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11/18/97 LINDA S. KAISER v. WESTERN STATES

COMMONWEALTH COURT OF PENNSYLVANIA


November 18, 1997

LINDA S. KAISER, INSURANCE COMMISSIONER OF THE COMMONWEALTH OF PENNSYLVANIA AS STATUTORY LIQUIDATOR OF NATIONAL AMERICAN LIFE INSURANCE COMPANY OF PENNSYLVANIA; (IN LIQUIDATION), PLAINTIFF
v.
WESTERN STATES ADMINISTRATORS, DEFENDANT

Before: Honorable James R. Kelley, Judge, Honorable Jim Flaherty, Judge, Honorable Silvestri Silvestri, Senior Judge. Opinion BY Judge Flaherty.

The opinion of the court was delivered by: Flaherty

BY JUDGE FLAHERTY

FILED: November 18, 1997

This matter concerns a motion for judgment on the pleadings in this court's original jurisdiction. On August 28, 1996, Linda Kaiser, Insurance Commissioner for the Commonwealth, as statutory liquidator (Liquidator) of National American Life Insurance Company of Pennsylvania (NALICO), filed a Complaint against Western States Administrators (WSA) alleging breach of contract arising out of WSA's nonpayment of two Notes executed by WSA and NALICO in 1988. On April 14, 1997, after the close of the pleadings, the Liquidator filed this motion for judgment on the pleadings.

In October 1986 WSA, through its subsidiary, Western Sierra Life Insurance Company, purchased NALICO to increase its ability to do business in states like Pennsylvania where WSA was not licensed to underwrite insurance coverage. WSA borrowed the funds used to purchase NALICO from the Bank of America (Bank). On January 23, 1988, WSA and NALICO executed a note (Note I) whereby WSA promised to pay the principal sum to NALICO plus interest at the rate of ten (10) percent per year. The terms of Note I provided that interest would begin to accrue on January 26, 1988; the accumulated interest for the first year would be added to the "inter-company account" but all interest thereafter would be paid monthly beginning February 1, 1989; all unpaid principal and all accrued but unpaid interest was due and payable six months after the final payment date of the purchase note to the Bank; the final payment date of the purchase note to the Bank was on or before December 31, 1994; and in the event of default, WSA agreed to pay all costs, expenses and attorneys fees incurred by NALICO in connection with the enforcement of Note I. WSA failed to make payment under the terms of Note I.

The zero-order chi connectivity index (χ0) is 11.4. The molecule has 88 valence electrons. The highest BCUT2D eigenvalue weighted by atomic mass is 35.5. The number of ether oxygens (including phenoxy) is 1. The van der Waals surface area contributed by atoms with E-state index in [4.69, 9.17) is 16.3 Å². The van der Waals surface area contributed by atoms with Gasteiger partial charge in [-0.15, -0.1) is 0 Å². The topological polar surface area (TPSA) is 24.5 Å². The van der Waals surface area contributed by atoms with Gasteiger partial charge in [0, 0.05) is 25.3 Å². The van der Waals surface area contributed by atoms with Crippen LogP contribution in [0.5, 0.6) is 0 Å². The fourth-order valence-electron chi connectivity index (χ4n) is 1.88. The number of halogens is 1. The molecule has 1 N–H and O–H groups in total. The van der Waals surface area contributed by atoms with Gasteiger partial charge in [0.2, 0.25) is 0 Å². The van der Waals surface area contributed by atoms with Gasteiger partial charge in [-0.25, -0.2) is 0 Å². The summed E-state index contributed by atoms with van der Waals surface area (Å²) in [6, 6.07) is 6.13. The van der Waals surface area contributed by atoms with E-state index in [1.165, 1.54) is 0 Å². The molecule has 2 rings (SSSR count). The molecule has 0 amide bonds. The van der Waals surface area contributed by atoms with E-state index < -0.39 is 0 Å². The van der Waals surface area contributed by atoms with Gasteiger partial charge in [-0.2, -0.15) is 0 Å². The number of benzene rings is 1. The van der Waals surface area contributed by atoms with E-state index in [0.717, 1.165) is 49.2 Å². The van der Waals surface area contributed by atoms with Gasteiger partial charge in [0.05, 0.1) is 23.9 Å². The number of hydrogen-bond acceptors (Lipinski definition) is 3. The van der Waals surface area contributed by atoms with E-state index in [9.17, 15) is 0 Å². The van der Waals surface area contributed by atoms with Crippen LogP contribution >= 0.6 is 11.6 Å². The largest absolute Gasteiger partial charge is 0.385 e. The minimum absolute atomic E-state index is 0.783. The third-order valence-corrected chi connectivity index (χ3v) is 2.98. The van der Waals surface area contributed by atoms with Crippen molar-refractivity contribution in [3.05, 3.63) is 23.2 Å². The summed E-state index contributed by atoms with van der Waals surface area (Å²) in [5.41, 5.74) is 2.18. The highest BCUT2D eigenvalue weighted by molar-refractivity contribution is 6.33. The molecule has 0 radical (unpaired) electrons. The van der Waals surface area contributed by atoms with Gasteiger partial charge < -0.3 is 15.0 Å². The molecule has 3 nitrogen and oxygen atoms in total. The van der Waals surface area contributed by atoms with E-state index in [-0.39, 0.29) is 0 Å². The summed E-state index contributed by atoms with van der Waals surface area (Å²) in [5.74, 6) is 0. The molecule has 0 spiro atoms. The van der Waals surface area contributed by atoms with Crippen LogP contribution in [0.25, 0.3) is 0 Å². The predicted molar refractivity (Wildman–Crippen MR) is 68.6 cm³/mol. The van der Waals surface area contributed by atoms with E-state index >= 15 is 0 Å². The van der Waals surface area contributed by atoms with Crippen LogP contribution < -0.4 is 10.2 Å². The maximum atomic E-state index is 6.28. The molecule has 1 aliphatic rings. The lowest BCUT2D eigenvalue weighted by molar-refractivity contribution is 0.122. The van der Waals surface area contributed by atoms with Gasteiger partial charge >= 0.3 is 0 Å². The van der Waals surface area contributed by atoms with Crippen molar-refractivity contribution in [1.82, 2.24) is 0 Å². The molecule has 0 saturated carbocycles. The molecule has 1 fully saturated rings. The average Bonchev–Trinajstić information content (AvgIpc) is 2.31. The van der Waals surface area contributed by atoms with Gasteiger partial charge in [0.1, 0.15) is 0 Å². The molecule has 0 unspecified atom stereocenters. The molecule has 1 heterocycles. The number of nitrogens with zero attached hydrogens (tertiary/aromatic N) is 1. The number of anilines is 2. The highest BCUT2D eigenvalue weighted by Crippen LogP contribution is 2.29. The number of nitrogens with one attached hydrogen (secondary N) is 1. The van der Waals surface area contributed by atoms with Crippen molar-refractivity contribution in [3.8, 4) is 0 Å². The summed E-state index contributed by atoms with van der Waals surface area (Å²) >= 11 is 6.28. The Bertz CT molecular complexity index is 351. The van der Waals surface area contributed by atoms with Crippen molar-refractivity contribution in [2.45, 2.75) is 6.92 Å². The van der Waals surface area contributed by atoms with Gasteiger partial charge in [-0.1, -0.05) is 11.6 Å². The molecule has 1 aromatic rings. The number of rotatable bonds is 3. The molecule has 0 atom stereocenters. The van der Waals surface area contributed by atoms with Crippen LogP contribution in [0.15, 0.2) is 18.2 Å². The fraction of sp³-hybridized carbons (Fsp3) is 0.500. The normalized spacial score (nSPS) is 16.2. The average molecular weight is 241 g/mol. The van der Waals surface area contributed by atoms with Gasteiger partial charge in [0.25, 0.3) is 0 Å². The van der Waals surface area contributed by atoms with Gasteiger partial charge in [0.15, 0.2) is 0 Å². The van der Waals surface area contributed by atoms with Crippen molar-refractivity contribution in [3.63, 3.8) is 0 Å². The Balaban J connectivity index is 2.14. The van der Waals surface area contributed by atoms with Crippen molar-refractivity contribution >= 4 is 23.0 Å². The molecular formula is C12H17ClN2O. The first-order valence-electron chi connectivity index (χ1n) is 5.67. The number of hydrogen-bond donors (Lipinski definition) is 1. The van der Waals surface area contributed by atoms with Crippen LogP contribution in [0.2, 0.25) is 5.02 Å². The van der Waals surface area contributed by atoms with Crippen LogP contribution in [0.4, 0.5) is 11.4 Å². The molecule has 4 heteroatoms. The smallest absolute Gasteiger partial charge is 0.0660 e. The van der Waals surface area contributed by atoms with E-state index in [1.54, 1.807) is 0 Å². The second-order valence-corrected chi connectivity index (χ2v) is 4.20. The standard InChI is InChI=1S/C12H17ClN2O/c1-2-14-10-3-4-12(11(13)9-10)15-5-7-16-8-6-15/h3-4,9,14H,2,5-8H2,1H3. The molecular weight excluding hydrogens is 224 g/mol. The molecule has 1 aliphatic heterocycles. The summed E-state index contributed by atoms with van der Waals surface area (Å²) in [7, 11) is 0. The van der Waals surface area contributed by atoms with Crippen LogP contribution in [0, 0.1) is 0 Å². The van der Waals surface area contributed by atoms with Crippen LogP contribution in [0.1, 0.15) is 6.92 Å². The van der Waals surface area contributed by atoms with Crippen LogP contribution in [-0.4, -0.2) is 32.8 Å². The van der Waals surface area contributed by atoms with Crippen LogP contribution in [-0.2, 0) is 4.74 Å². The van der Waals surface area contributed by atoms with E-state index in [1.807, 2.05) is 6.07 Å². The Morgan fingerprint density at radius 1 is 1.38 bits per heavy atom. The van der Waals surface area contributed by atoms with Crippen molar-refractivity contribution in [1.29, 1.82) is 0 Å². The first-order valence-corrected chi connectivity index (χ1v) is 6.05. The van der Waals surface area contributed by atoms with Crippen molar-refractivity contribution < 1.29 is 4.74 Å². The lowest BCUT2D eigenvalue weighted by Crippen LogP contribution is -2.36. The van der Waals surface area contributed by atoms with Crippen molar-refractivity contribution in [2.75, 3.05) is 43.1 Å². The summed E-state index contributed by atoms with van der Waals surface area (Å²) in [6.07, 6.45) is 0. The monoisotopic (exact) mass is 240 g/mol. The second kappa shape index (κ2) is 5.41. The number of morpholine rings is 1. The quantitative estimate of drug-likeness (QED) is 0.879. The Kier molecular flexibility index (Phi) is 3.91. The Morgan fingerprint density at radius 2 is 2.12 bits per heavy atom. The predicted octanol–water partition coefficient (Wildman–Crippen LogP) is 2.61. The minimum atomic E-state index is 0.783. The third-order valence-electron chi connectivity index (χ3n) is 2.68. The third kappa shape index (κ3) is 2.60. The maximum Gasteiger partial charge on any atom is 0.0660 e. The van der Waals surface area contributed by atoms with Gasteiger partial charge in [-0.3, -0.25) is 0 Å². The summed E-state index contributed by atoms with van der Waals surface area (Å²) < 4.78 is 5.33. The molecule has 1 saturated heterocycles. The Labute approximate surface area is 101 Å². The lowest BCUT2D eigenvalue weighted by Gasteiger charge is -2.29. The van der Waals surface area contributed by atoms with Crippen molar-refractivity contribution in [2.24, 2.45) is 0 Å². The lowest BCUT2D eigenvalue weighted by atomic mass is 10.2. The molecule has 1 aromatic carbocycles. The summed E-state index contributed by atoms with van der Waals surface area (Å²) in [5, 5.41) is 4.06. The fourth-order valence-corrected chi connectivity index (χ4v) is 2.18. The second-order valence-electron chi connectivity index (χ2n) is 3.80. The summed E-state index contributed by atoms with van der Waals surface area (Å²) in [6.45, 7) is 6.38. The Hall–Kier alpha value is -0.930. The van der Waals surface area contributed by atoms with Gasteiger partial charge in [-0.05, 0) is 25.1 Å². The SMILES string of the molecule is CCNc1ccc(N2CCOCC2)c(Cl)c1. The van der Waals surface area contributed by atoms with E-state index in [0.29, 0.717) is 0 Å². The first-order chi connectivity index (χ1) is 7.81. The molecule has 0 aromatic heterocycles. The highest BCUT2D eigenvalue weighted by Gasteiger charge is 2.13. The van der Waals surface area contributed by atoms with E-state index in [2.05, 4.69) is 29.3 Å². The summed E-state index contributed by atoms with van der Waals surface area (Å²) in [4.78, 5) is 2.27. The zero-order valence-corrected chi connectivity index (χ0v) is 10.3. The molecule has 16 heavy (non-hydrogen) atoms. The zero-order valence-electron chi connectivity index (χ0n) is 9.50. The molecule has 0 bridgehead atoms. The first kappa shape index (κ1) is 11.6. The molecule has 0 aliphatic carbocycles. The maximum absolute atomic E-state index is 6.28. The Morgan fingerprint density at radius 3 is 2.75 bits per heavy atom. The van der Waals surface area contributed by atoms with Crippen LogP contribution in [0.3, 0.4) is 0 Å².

On June 28, 1988, WSA and NALICO executed Note II wherein WSA promised to pay NALICO the principal amount of $1,500,000.00 plus interest accruing from January 1, 1988 at the rate of ten (10) percent per year. Note II contained a proviso that the principal and the unpaid accrued interest, associated with Note I as part of a rescission agreement, became part of and was to be included in Note II and was due and payable at the earliest on July 31, 1994 but not later than December 31, 1994. WSA was to pay all expenses incurred in the enforcement of Note II which contained other provisions identical to Note I. WSA failed to make payment of all outstanding sums due under Note II.

By order dated May 24, 1996, Liquidator was appointed by this Court. Under her power to institute suits on behalf of NALICO and to collect debts owed to NALICO, the Liquidator instituted this suit by filing a complaint against WSA in this Court. The two Notes were attached as exhibits and made a part thereof. The Liquidator alleges that WSA failed to make payment according to the terms of Notes I and II by the due dates. Liquidator further alleges that, on May 18, 1995, NALICO made formal demand for payment of the aggregate amounts due under Notes I and II and that a copy of the demand letter was attached as Exhibit C. Liquidator finally alleges that NALICO has fully complied with its obligations and that WSA breached its obligations under Notes I and II by failing to make payments thereunder when due and, as a result, NALICO has sustained damages.

WSA filed an original Answer and New Matter admitting that both Note I and Note II were executed, that WSA failed to make payment in accordance with the terms of the Notes and, in paragraphs 21, 23, and 28, admitted that NALICO complied with its contractual obligations under the Notes but, in paragraph 21, WSA also incorporated its entire New Matter. In its New Matter, WSA asserted affirmative defenses of estoppel, collateral estoppel, and that the Liquidator and the Pennsylvania Insurance Department (Department) caused the default through alleged tortious interference with a business relationship from 1990 until NALICO went into dissolution.